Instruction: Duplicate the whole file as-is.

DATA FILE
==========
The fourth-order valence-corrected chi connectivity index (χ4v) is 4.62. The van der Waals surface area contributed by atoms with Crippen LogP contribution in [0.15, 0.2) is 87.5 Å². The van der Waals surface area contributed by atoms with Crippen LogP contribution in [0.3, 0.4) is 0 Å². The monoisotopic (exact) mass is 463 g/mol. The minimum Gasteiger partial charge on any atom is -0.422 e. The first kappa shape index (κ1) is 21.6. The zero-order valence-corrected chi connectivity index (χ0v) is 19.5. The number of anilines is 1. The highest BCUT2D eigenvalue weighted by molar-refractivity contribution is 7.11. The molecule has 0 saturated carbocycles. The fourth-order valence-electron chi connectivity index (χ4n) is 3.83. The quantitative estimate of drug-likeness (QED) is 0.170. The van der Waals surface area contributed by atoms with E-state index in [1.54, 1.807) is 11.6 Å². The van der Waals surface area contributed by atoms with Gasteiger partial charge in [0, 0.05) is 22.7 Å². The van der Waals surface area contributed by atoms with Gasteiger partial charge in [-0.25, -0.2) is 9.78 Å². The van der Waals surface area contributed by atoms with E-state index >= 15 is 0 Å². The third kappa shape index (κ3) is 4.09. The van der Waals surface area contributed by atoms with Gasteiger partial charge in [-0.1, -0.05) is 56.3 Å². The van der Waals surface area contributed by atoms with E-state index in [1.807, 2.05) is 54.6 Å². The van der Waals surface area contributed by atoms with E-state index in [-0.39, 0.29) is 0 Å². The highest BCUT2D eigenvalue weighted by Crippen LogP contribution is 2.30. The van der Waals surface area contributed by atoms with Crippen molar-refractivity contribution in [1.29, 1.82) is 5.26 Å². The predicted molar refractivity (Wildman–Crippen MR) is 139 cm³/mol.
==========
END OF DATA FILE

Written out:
The fourth-order valence-corrected chi connectivity index (χ4v) is 4.62. The van der Waals surface area contributed by atoms with Crippen LogP contribution in [0.15, 0.2) is 87.5 Å². The van der Waals surface area contributed by atoms with Crippen LogP contribution in [0.3, 0.4) is 0 Å². The monoisotopic (exact) mass is 463 g/mol. The minimum Gasteiger partial charge on any atom is -0.422 e. The first kappa shape index (κ1) is 21.6. The zero-order valence-corrected chi connectivity index (χ0v) is 19.5. The number of anilines is 1. The highest BCUT2D eigenvalue weighted by molar-refractivity contribution is 7.11. The molecule has 0 saturated carbocycles. The fourth-order valence-electron chi connectivity index (χ4n) is 3.83. The quantitative estimate of drug-likeness (QED) is 0.170. The van der Waals surface area contributed by atoms with E-state index in [1.54, 1.807) is 11.6 Å². The van der Waals surface area contributed by atoms with Gasteiger partial charge in [0, 0.05) is 22.7 Å². The van der Waals surface area contributed by atoms with Gasteiger partial charge in [-0.25, -0.2) is 9.78 Å². The van der Waals surface area contributed by atoms with E-state index >= 15 is 0 Å². The third kappa shape index (κ3) is 4.09. The van der Waals surface area contributed by atoms with Gasteiger partial charge in [-0.1, -0.05) is 56.3 Å². The van der Waals surface area contributed by atoms with E-state index in [1.807, 2.05) is 54.6 Å². The van der Waals surface area contributed by atoms with E-state index in [-0.39, 0.29) is 0 Å². The highest BCUT2D eigenvalue weighted by Crippen LogP contribution is 2.30. The van der Waals surface area contributed by atoms with Crippen molar-refractivity contribution in [1.29, 1.82) is 5.26 Å². The predicted molar refractivity (Wildman–Crippen MR) is 139 cm³/mol.